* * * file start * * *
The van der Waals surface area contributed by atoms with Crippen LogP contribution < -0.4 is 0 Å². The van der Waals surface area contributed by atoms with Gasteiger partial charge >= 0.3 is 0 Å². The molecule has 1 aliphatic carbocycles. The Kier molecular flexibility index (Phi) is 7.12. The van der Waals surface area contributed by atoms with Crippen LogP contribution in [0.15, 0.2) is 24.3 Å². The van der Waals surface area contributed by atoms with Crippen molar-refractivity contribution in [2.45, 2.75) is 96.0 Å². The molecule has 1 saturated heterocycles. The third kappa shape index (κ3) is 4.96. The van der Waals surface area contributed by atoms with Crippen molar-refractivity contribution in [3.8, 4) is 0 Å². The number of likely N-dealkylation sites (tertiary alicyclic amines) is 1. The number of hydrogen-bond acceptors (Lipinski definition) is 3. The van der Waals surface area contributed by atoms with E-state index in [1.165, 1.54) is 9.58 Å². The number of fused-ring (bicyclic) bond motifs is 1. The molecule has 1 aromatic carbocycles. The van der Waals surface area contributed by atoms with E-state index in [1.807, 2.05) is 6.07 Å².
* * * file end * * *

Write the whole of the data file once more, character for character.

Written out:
The van der Waals surface area contributed by atoms with Crippen LogP contribution < -0.4 is 0 Å². The van der Waals surface area contributed by atoms with Gasteiger partial charge >= 0.3 is 0 Å². The molecule has 1 aliphatic carbocycles. The Kier molecular flexibility index (Phi) is 7.12. The van der Waals surface area contributed by atoms with Crippen LogP contribution in [0.15, 0.2) is 24.3 Å². The van der Waals surface area contributed by atoms with Crippen molar-refractivity contribution in [2.45, 2.75) is 96.0 Å². The molecule has 1 saturated heterocycles. The third kappa shape index (κ3) is 4.96. The van der Waals surface area contributed by atoms with Crippen molar-refractivity contribution in [3.8, 4) is 0 Å². The number of likely N-dealkylation sites (tertiary alicyclic amines) is 1. The number of hydrogen-bond acceptors (Lipinski definition) is 3. The van der Waals surface area contributed by atoms with E-state index in [1.165, 1.54) is 9.58 Å². The number of fused-ring (bicyclic) bond motifs is 1. The molecule has 1 aromatic carbocycles. The van der Waals surface area contributed by atoms with E-state index in [1.807, 2.05) is 6.07 Å².